Not Long Tales … August 20th, 2019

Jonathots Daily Blog

(4142)

Underneath

Lance sat quietly staring at his hands.

They didn’t seem small—at least, he didn’t think so. But the bully who lived seven houses down on the right-hand side had made fun of them yesterday, in front of four or five guys, and worse, two girls.

It wasn’t easy being eleven years old, anyway you looked at it. But being ridiculed for your little hands in front of friends was more than humiliating. It was debilitating and left no recourse. After all, you couldn’t scream, “My hands are big!”

But Lance had anyway. And when he objected, everyone laughed at him. Because tears that were lurking in his eyes suddenly avalanched down his cheeks.

Lance hated summer vacation. As bad as school was—and it certainly had some really stinky things about it—at least your day was filled, and you didn’t have to try and figure out a reason for getting up in the first place.

It was especially difficult because Lance had a mother who insisted he “go out and play with the other kids.” She didn’t understand that he had just been targeted for having tiny paws.

Yes—he felt like a puppy being mocked by the big hound. He was afraid to leave his doorstep.

There was one friend who never deserted him—what you might call the saving face. His name was Jallus. Lance’s mother always referred to him as “the black boy” and Jallus’ mother called Lance “the white boy.” Sometimes the two buddies joked with each other, calling each other “black boy and white boy,” just to get the giggling going. Of course, it was ridiculous. Lance was the color of dirty sand and Jallus looked like chocolate milk diluted by water.

But the two boys needed each other, because the bully also told Jallus that his hands were puny. They found comfort in each other’s company.

But during this particular summer, Lance had discovered an escape. He hadn’t told anyone, not even his buddy, Jallus. In the back of the house, just underneath the steps, there was a piece of white lattice covering up the crawl space. There were a couple of screws missing from the top—just enough that Lance could pull it back, squeeze through and climb in beneath the house.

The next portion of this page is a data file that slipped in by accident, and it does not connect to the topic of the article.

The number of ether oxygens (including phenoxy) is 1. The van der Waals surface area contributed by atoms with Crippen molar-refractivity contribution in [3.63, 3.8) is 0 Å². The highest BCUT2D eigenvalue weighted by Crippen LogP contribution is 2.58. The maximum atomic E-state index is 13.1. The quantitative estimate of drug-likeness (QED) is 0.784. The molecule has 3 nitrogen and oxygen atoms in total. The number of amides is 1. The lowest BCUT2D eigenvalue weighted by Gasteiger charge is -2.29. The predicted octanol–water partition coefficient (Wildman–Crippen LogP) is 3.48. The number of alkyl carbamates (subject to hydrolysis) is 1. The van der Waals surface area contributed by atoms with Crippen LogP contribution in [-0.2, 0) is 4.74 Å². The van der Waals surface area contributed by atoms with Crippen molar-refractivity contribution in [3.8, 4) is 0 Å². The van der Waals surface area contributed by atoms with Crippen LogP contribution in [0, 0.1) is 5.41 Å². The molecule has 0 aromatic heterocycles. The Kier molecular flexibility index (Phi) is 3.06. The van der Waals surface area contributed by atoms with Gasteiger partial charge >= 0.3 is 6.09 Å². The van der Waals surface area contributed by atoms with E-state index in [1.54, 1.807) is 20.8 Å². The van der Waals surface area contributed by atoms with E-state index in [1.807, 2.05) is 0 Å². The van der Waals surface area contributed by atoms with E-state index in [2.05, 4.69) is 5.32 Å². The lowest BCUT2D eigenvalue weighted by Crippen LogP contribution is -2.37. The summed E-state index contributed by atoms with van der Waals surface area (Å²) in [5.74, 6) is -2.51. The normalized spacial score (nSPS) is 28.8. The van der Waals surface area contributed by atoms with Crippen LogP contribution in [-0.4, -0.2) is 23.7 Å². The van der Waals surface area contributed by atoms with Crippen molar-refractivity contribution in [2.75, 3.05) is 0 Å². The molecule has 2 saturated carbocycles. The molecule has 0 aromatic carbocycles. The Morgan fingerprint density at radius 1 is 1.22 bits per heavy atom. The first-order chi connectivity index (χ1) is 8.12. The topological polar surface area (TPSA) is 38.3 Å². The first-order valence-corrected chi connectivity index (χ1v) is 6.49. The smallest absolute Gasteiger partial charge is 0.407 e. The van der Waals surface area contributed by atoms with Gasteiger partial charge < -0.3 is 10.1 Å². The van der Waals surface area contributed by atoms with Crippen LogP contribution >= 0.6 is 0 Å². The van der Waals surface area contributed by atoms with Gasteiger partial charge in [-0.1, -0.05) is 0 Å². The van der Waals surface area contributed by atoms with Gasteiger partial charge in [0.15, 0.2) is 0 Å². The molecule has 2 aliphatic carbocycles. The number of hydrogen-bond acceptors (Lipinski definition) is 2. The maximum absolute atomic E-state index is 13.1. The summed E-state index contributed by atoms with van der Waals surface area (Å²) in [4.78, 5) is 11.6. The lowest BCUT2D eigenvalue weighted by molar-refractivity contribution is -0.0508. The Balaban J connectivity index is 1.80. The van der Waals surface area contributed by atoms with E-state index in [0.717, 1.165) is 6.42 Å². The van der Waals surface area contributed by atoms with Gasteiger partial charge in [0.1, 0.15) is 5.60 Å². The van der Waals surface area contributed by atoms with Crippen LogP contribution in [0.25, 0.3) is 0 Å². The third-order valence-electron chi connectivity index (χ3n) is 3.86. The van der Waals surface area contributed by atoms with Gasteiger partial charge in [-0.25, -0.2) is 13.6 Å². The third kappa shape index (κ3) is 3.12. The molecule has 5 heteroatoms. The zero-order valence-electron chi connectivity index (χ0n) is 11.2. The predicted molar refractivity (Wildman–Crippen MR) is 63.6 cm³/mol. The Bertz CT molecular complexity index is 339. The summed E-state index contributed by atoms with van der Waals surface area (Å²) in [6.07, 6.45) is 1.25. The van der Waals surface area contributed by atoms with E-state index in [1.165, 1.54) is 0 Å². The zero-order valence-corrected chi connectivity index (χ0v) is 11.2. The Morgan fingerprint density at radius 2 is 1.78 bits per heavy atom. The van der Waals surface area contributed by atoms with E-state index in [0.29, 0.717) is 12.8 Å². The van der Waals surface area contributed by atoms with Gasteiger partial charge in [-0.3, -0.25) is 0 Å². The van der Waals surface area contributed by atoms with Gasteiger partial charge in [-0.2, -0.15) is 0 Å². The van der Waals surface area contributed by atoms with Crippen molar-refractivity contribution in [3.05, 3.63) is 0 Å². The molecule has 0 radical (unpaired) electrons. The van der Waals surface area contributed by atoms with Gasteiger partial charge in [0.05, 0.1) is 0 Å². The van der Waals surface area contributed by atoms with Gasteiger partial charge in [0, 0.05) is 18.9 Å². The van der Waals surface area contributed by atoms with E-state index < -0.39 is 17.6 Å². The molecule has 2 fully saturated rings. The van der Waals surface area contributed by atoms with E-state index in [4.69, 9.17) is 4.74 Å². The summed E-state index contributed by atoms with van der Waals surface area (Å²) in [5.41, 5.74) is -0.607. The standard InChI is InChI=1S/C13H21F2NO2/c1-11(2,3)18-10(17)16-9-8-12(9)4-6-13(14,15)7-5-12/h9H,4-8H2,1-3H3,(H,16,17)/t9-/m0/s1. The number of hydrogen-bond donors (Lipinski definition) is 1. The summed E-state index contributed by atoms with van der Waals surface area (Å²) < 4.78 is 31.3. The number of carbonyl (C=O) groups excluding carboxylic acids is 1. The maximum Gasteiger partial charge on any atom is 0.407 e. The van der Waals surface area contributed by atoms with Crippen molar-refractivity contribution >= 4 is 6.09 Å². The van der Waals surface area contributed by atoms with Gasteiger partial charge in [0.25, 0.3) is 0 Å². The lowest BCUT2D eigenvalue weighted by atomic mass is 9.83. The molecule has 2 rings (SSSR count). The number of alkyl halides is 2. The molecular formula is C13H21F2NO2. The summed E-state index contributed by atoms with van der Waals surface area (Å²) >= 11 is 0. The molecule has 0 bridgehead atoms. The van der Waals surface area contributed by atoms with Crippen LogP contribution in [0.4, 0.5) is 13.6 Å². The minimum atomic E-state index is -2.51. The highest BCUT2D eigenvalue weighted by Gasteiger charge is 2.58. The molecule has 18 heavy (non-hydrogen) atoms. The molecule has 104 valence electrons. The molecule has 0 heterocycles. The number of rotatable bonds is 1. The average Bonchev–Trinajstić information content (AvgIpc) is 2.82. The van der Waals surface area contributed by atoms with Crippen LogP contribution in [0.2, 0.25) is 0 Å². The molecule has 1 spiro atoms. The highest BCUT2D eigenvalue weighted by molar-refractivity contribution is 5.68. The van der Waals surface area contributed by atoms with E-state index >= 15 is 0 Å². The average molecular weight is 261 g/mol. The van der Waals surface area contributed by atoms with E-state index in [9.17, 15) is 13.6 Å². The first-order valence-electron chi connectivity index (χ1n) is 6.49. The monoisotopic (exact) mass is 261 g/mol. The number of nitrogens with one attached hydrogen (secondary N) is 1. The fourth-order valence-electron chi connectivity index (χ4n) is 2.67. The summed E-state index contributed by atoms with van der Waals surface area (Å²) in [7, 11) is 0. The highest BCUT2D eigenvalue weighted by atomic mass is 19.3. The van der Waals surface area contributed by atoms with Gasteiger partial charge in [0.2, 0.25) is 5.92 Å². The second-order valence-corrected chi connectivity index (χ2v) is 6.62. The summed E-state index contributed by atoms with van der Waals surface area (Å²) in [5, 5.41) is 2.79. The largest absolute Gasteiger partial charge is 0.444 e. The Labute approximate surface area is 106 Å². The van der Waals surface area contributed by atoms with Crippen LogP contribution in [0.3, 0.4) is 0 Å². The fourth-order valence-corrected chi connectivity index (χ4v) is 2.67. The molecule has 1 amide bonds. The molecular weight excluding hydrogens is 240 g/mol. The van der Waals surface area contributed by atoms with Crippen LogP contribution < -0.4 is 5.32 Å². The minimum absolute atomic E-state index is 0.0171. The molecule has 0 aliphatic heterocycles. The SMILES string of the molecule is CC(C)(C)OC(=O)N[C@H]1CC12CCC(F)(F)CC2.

When he first discovered it, he was scared. His mind went crazy thinking about what might be in that crawl space, lurking to harm him. A rat, a snake—and most certainly, any variety of bugs made their homes in the sludge.

Yet it was so peaceful in there—especially on hot days, it was just a little cooler, and on rainy days it stayed dry, but gave Lance a front row seat on the beauty of the pelting rain. He adored the place.

He cleared it out a little bit. There was some trash—discarded bags of cement and rocks getting in the way of affording him total space. He sat in there for hours at a time thinking about life, small hands and his daddy. Lance had never actually met the fellow. He had departed before Lance had a full brain for knowing. His mother told him that his daddy probably loved him, but lived far, far away, in Mississippi. It made it nearly impossible to come and visit.

One day when he was snooping through his mother’s closet, he found a picture stuck in a box—a fellow sitting on a motorcycle, wearing a cowboy hat. He assumed it was his daddy. Sitting behind him on the bike was probably his mother, back when she was a girl.

Seeing that motorcycle reminded Lance of the time his mother said that his father had sent a birthday present of a bicycle. It came in a big, huge cardboard box, but it wasn’t put together. Mama had tried really hard to get all the bolts in the right places, but it was never right. So it just sat in the garage in a heap. Every once in a while, Lance would pull out a piece or two and play with the back wheel for a while. The bicycle was so much like the rest of his life—everything seemed to be there, but nothing came together.

But when Lance went underneath the house into his chamber of privacy, it was a whole different situation. He took a flashlight with him so he could keep an eye on the surroundings, in case he was invaded by one of nature’s uglies. He also found an old canteen in the garage, which he cleaned and filled with Kool-Aid, to sip on as time passed by. The Kool-Aid was so refreshing that the next time he brought a plastic bag of Gummi-bears. Goldfish crackers and M & M’s. It was so peaceful and satisfying.

Lance never thought he’d ever want peace. Being a boy, he was rather fond of chaos. But occasionally, he needed to feel like feeling was okay and nobody was staring, wondering what he was doing.

Sometimes he would lie on his back and listen to the floorboards creak—Mama preparing dinner in the kitchen. Sometimes she would sing. It made him feel so good when he heard her sing. Other times, she just talked to herself. He couldn’t hear what she said but could tell from the tone that it came from an unhappy place.

Summer persisted, as the summer sun often does.

Then one night, right before bedtime, sirens went off from the nearby town. Mama was frightened. She explained to Lance that the sirens meant there was a tornado coming. It didn’t take very long before great winds began to sweep by their house, rattling the windows and striking terror into their souls.